Barbara Stark-Nemon (www.barbarastarknemon.com) grew up in Michigan, listening to her family’s stories of their former lives in Germany, which became the basis and inspiration for Even in Darkness, her first novel. Barbara holds a Bachelor of Arts degree in English and Art History and a Masters in Speech-language Pathology from the University of Michigan. After a 30-year teaching and clinical career working with deaf and language-disabled children, Barbara became a full-time writer. She lives and works in Ann Arbor and Northport, Michigan.
1. What inspired you to write Even in Darkness?
Even in Darkness is based on the life of my great aunt, who alone among her siblings did not
escape Germany during the Holocaust. Her story of survival—the courage and strength she had
to remake herself and her life in the face of unspeakable loss—has been an inspiration to me
throughout my adult life. Hers is a beautiful story and having come to know it in depth I wanted to
share it and create a legacy for her.
2. You researched the book thoroughly. Did you know from the beginning how extensive
your research would become?
Yes and no. I’ve known since one of the visits I made to my great aunt in Germany many years
ago, that I wanted to write her story, so I started interviewing her (she was already over 90 years
old) and the priest, who is the other main character in this story. I also interviewed my parents
and grandparents. I already knew a lot about my grandfather and great aunt’s family from Sunday
nights around the dinner table. Then my aunt died, and the priest sent me all her personal
papers, including over 50 letters that her son had written to her during and after the war from
Palestine, where he had been sent at the age of 12. Those letters deepened and changed what I
understood about all their lives in a way I couldn’t have predicted.
3. What was one of your favorite stories that your grandfather told you about his life in
My favorite story is one that’s actually in Even in Darkness and describes how, when all hope
appeared to be lost for getting a visa to leave Germany, my grandfather chose to try one last time
at the bidding of my 12-year-old mother who pestered him that she wanted to go to the U.S. to
join her best friend who had already emigrated. My grandfather didn’t want to frighten my mother
by telling her that he’d tried repeatedly to see the American consul and been denied an
appointment. My mother begged him to go that day; it was her birthday. When he said he might
not be able to get in, she told him to tell the diplomat it was his daughter’s birthday. My
grandfather stayed all day in line at the consulate, and as he was about to be turned away yet
again, he pleaded that it was his daughter’s birthday and he just felt it was a lucky day. The
official let him in, and an hour later he had the necessary visa. That was in May of 1938, and they
were finally able to leave in October, just a few weeks before Kristallnacht.
4. Where did you begin your research and where did it lead you?
I traveled to Germany, Belgium, the Czech Republic, and to Israel to trace all the histories and
see all the places I learned about in my grandfather’s stories and later, in the trove of personal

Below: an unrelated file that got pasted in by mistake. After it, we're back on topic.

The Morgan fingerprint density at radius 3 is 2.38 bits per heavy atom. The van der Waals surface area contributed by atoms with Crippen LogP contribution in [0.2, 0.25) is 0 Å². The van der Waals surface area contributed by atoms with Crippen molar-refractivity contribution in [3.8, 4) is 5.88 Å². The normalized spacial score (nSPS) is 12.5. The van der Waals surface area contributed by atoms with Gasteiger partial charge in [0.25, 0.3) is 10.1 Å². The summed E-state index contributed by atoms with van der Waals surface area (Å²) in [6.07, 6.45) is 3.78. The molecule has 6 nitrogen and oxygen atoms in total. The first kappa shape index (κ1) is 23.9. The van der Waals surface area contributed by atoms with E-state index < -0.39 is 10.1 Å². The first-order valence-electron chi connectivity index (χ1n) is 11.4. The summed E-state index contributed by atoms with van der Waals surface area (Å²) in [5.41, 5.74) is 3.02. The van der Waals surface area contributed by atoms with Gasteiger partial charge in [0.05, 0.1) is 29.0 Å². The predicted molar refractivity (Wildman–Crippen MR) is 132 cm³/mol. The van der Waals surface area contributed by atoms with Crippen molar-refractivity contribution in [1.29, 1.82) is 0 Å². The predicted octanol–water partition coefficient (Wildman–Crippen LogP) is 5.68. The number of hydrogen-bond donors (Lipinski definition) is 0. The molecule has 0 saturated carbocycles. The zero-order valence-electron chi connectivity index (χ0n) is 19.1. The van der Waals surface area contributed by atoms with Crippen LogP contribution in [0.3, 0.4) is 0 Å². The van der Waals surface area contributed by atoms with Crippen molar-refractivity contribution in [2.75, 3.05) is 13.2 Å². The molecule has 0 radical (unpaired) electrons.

papers my great aunt left to me. I was able to interview even more people related to this story,
walk the streets, photograph the homes, take trains over the same routes to the concentration
camp, look out over the hills surrounding the kibbutz where all my characters lived out their lives.
In archives and museums I learned details of births, deaths, marriages, businesses, deportations,
displacements, escapes and emigrations. All this knowledge fed my imagination for the parts of
the story I didn’t and couldn’t know.
5. How did you feel reading letters written by your ancestors? What did you learn from these
This was one of the most thrilling and challenging aspects of writing Even in Darkness. To
translate these sixty-five-year-old letters and hear the voice of my mother’s cousin as a 19-yearold
pioneer in Palestine with his description of his escape from Germany and the early years of
his life half a world away was both fascinating and did more than anything else to make that time
and his character live for me. The exhaustion, desperation and heartache of his parents, having
just survived years of persecution under the Nazis, and then three years in a concentration camp
and displaced person camp, can be heard in his youthful assurances that one day it would be
safe for his mother to visit, brushing off the dangers he faced, and his exuberance for all that he
was training to accomplish on the kibbutz he and other young pioneers were starting.
6. What kinds of considerations were there in incorporating real letters into your novel?
The biggest challenge was to capture the voice, the history and the language of the letters and
still work within the story structure of the novel. It was the most poignant and concrete example of
the constant balance I had to maintain as I was writing Even in Darkness between what really
happened to the people on whom the book is based, and what worked for purposes of writing a
7. What was the most surprising part about your research? Did you uncover any family
There were some surprises. Through interviews with cousins in Europe I learned a different
perspective about other members of my grandfather’s family, whom I knew only though his
stories. I learned about my mother’s cousins who were hidden in a convent by nuns. I learned
about the personal decisions about faith and influence in the Catholic Church at that time that had
enormous impact on my family. I learned that another great aunt was a beautiful singer and
evaded arrest by singing for a German officer. And I learned that what people had to do to
maintain their safety and their sanity during the dangerous years of the 1930s in Germany
resulted in boundary crossing behaviors that were both courageous and painful.